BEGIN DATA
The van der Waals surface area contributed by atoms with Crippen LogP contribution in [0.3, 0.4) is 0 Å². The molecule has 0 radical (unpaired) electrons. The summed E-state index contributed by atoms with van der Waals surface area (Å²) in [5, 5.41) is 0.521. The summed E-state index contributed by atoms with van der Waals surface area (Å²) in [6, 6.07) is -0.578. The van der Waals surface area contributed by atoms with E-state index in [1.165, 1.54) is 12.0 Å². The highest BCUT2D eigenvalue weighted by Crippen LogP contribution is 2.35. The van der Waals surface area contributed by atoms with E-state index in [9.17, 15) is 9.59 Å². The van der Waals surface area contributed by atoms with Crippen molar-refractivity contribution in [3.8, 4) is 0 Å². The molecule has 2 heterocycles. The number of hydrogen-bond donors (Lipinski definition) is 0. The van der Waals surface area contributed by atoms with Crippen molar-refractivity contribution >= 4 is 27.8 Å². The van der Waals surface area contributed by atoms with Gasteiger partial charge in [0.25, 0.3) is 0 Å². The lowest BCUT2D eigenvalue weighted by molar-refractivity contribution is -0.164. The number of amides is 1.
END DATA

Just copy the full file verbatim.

The van der Waals surface area contributed by atoms with Crippen LogP contribution in [0.3, 0.4) is 0 Å². The molecule has 0 radical (unpaired) electrons. The summed E-state index contributed by atoms with van der Waals surface area (Å²) in [5, 5.41) is 0.521. The summed E-state index contributed by atoms with van der Waals surface area (Å²) in [6, 6.07) is -0.578. The van der Waals surface area contributed by atoms with E-state index in [1.165, 1.54) is 12.0 Å². The highest BCUT2D eigenvalue weighted by Crippen LogP contribution is 2.35. The van der Waals surface area contributed by atoms with E-state index in [9.17, 15) is 9.59 Å². The van der Waals surface area contributed by atoms with Crippen molar-refractivity contribution in [3.8, 4) is 0 Å². The molecule has 2 heterocycles. The number of hydrogen-bond donors (Lipinski definition) is 0. The van der Waals surface area contributed by atoms with Crippen molar-refractivity contribution >= 4 is 27.8 Å². The van der Waals surface area contributed by atoms with Gasteiger partial charge in [0.25, 0.3) is 0 Å². The lowest BCUT2D eigenvalue weighted by molar-refractivity contribution is -0.164. The number of amides is 1.